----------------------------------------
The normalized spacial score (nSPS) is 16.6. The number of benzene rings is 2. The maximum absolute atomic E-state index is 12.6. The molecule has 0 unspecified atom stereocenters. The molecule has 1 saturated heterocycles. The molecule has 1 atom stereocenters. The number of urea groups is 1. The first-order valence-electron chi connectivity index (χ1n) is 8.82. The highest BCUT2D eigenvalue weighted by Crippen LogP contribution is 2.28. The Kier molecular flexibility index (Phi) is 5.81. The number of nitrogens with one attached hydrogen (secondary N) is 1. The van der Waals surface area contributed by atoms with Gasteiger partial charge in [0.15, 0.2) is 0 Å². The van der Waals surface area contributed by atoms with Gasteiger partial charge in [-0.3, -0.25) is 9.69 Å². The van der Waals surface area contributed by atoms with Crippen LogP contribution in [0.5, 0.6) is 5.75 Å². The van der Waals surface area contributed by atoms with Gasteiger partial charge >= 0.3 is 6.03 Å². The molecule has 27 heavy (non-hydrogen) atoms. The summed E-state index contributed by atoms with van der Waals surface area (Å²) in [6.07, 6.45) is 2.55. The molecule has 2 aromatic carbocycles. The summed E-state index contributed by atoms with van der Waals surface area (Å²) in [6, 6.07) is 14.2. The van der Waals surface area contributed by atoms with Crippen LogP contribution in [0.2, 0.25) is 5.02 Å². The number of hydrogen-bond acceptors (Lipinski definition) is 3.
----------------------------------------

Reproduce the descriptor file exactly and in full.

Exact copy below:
The normalized spacial score (nSPS) is 16.6. The number of benzene rings is 2. The maximum absolute atomic E-state index is 12.6. The molecule has 0 unspecified atom stereocenters. The molecule has 1 saturated heterocycles. The molecule has 1 atom stereocenters. The number of urea groups is 1. The first-order valence-electron chi connectivity index (χ1n) is 8.82. The highest BCUT2D eigenvalue weighted by Crippen LogP contribution is 2.28. The Kier molecular flexibility index (Phi) is 5.81. The number of nitrogens with one attached hydrogen (secondary N) is 1. The van der Waals surface area contributed by atoms with Gasteiger partial charge in [0.15, 0.2) is 0 Å². The van der Waals surface area contributed by atoms with Gasteiger partial charge in [-0.3, -0.25) is 9.69 Å². The van der Waals surface area contributed by atoms with Crippen LogP contribution in [0.5, 0.6) is 5.75 Å². The van der Waals surface area contributed by atoms with Gasteiger partial charge >= 0.3 is 6.03 Å². The molecule has 27 heavy (non-hydrogen) atoms. The summed E-state index contributed by atoms with van der Waals surface area (Å²) in [6.07, 6.45) is 2.55. The molecule has 2 aromatic carbocycles. The summed E-state index contributed by atoms with van der Waals surface area (Å²) in [6, 6.07) is 14.2. The van der Waals surface area contributed by atoms with Crippen LogP contribution in [0.2, 0.25) is 5.02 Å². The number of hydrogen-bond acceptors (Lipinski definition) is 3.